I invite you to join in the chatterati’s amusement this afternoon by dipping into this, a Kerouac-style stream-of-consciousness musing that would have you believe that this suddenly formidable presidential contender is about to hit the road at the start of primary season just because he’s “in a funk” and need to clear his head ‘n stuff. As one does, you see.
You’ve been there. In a rut at work, feeling cooped up at home. The only cure is to hit the open road. Maybe chronicle your very authentic daily interactions with workin’ folks as you contemplate a national campaign. And then wait as a hundred reporters and 50,000 fans eagerly promote it to their own audiences.
I said on Twitter earlier that Beto should have live-streamed his advisors as they huddled around the computer and ghost-wrote this dreck for him. To which a smart friend responded, “I feel like Beto is actually writing those [posts] and thinks they’re good. Which is worse imo.” Decide for yourself which scenario is grimmer.
A lot of big trucks rolling down Pancake Blvd and there aren’t any sidewalks. Gloomy early morning sky in Liberal Kansas. Snow melt on the side of the road where I’m running. I find a vacant lot to cut through to another street, also busy and without sidewalks. I finally get to a smaller road that goes past a mobile home park, then a small subdivision, and out into corn fields to my right and empty fields to my left…
Have been stuck lately. In and out of a funk. My last day of work was January 2nd. It’s been more than twenty years since I was last not working. Maybe if I get moving, on the road, meet people, learn about what’s going on where they live, have some adventure, go where I don’t know and I’m not known, it’ll clear my head, reset, I’ll think new thoughts, break out of the loops I’ve been stuck in..
It goes on and on from there. This guy wants you — or someone much more naive — to believe that he’s heading out an earnest journey of discovery, not a transparently strategic publicity tour aimed at polishing up his grassroots cred before he announces.
Beto O’Rourke has left Texas, decamping for a highly anticipated road trip, but his former advisers are quietly sketching the outline of a potential presidential run that would replicate — and on a national scale — the grassroots-driven organizing model O’Rourke employed in his Texas Senate campaign…
[I]n talks with Democratic strategists, Bond and David Wysong, O’Rourke’s former longtime chief of staff, have discussed ways for O’Rourke to expand the “distributed organizing” form of field operations used by Sanders in 2016 and replicated by O’Rourke last year — with the campaign training low-level staffers and volunteers to orchestrate their own, phone banking, text and email operations.
Nothing like taking to the asphalt, free as a bird, while your team of well-paid strategists brainstorms about “distributed organizing” back home. Reading his post, it occurred to me that this fake-diary format, replete with Beto dropping the subject from his sentences to suggest that he’s jotting these thoughts down in real time as quickly as they occur to him, is the print equivalent of his Instagram habit. Both here and there, he’s engaged in a highly calculated simulation of intimacy. With Instagram, he takes you inside his kitchen. With his Medium posts, he takes you inside his head … as he bullsh*ts you to your face about the ostensible purpose of this humble American tour he’s about to embark on.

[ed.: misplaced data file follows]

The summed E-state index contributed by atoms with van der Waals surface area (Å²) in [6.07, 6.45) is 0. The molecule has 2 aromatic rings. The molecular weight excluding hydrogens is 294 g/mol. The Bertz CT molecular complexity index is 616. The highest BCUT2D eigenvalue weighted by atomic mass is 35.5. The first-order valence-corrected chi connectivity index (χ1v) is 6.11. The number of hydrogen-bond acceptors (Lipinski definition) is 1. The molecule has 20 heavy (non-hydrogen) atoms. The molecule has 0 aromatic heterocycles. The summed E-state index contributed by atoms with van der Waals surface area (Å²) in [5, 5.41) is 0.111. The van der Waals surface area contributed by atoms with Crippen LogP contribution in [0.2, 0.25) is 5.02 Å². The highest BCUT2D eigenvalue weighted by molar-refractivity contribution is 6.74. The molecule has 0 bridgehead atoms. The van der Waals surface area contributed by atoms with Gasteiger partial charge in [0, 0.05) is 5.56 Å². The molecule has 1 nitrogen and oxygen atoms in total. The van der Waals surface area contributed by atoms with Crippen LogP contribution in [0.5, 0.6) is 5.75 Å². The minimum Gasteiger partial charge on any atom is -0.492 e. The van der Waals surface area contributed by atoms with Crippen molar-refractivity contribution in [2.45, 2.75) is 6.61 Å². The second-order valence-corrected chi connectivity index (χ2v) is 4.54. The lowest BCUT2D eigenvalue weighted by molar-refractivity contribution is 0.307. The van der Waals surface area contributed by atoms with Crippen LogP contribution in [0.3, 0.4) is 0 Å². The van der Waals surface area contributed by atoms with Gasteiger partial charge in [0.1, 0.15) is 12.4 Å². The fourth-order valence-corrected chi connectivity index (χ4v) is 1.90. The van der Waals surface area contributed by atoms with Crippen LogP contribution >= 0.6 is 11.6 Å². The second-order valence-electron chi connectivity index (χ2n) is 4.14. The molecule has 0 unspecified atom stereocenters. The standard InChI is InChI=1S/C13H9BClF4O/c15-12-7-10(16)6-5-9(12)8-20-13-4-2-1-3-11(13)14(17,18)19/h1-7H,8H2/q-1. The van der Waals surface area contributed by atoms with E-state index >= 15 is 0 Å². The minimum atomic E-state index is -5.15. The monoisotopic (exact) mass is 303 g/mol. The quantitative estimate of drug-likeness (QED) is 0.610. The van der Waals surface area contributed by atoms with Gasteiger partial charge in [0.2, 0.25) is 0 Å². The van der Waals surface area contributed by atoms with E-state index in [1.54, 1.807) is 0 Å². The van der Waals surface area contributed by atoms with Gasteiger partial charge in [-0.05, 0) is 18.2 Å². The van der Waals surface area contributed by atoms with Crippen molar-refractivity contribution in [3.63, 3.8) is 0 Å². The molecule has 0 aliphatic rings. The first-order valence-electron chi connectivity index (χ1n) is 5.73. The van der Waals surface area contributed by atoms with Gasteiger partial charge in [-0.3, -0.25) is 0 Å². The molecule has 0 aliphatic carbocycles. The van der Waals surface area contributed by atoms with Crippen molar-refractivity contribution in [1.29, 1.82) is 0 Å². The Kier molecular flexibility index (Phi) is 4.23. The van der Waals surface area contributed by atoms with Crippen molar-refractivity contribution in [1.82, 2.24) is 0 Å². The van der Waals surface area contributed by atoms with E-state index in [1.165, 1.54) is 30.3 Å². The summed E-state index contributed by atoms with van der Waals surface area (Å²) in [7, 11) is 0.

The media’s been verrrrrry pro-Beto until now. Is that changing? There’s some snark from media types about his post on Twitter and WaPo’s account of the interview I blogged last night wasn’t flattering, emphasizing how doggedly he dodged questions. Nate Silver thinks that was inevitable, as it’s the nature of presidential horse-race coverage not to let anyone get too far ahead:
That seems like a weird interpretation of Beto's quote, but one thing for sure is that Beto's media coverage is turning from quite gushingly positive to quite cheeky and harsh. https://t.co/UClRZB1ECm
— Nate Silver (@NateSilver538) January 16, 2019
But it's also just the cycles that media coverage takes in the primaries, which sometimes entrenches frontrunner status but more often seeks to challenge and undercut it, a bit like how in Mario Kart the AI makes you slip on a banana peel when you're too far ahead.
— Nate Silver (@NateSilver538) January 16, 2019
Could be. The press wants a real race for the nomination. Beto’s early polling has been surprisingly strong so they’re taking him down a peg. But don’t forget that lefties have been jabbing at him lately about not being as progressive as advertised. And O’Rourke’s shtick is bound to have worn a bit thinner with the media over time, for the reasons I described above. It’s hard to meet the media’s expectations for what “the new Obama” might sound like.
Via Mediaite, here’s Brianna Keilar of CNN sounding underwhelmed.